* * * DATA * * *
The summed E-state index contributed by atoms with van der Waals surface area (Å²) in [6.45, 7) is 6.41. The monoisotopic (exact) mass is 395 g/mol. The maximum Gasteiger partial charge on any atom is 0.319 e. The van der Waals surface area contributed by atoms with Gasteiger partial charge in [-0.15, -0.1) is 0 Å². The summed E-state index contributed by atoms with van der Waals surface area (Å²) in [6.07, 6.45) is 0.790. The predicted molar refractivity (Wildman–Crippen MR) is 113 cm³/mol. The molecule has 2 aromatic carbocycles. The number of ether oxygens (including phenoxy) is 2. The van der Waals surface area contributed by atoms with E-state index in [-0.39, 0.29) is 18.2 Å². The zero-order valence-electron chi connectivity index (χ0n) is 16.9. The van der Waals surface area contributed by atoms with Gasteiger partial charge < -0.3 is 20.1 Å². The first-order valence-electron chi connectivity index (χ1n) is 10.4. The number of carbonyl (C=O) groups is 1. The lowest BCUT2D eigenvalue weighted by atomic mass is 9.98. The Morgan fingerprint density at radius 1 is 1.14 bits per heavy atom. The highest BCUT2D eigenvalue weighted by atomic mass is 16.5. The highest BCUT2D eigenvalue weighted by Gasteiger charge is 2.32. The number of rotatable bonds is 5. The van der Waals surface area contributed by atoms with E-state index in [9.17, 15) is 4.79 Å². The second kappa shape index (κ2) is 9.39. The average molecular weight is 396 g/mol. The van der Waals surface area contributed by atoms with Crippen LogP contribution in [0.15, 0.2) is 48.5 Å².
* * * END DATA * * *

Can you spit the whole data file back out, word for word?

The summed E-state index contributed by atoms with van der Waals surface area (Å²) in [6.45, 7) is 6.41. The monoisotopic (exact) mass is 395 g/mol. The maximum Gasteiger partial charge on any atom is 0.319 e. The van der Waals surface area contributed by atoms with Gasteiger partial charge in [-0.15, -0.1) is 0 Å². The summed E-state index contributed by atoms with van der Waals surface area (Å²) in [6.07, 6.45) is 0.790. The predicted molar refractivity (Wildman–Crippen MR) is 113 cm³/mol. The molecule has 2 aromatic carbocycles. The number of ether oxygens (including phenoxy) is 2. The van der Waals surface area contributed by atoms with E-state index in [-0.39, 0.29) is 18.2 Å². The zero-order valence-electron chi connectivity index (χ0n) is 16.9. The van der Waals surface area contributed by atoms with Gasteiger partial charge < -0.3 is 20.1 Å². The first-order valence-electron chi connectivity index (χ1n) is 10.4. The number of carbonyl (C=O) groups is 1. The lowest BCUT2D eigenvalue weighted by atomic mass is 9.98. The Morgan fingerprint density at radius 1 is 1.14 bits per heavy atom. The highest BCUT2D eigenvalue weighted by atomic mass is 16.5. The highest BCUT2D eigenvalue weighted by Gasteiger charge is 2.32. The number of rotatable bonds is 5. The van der Waals surface area contributed by atoms with E-state index in [9.17, 15) is 4.79 Å². The second kappa shape index (κ2) is 9.39. The average molecular weight is 396 g/mol. The van der Waals surface area contributed by atoms with Crippen LogP contribution in [0.15, 0.2) is 48.5 Å².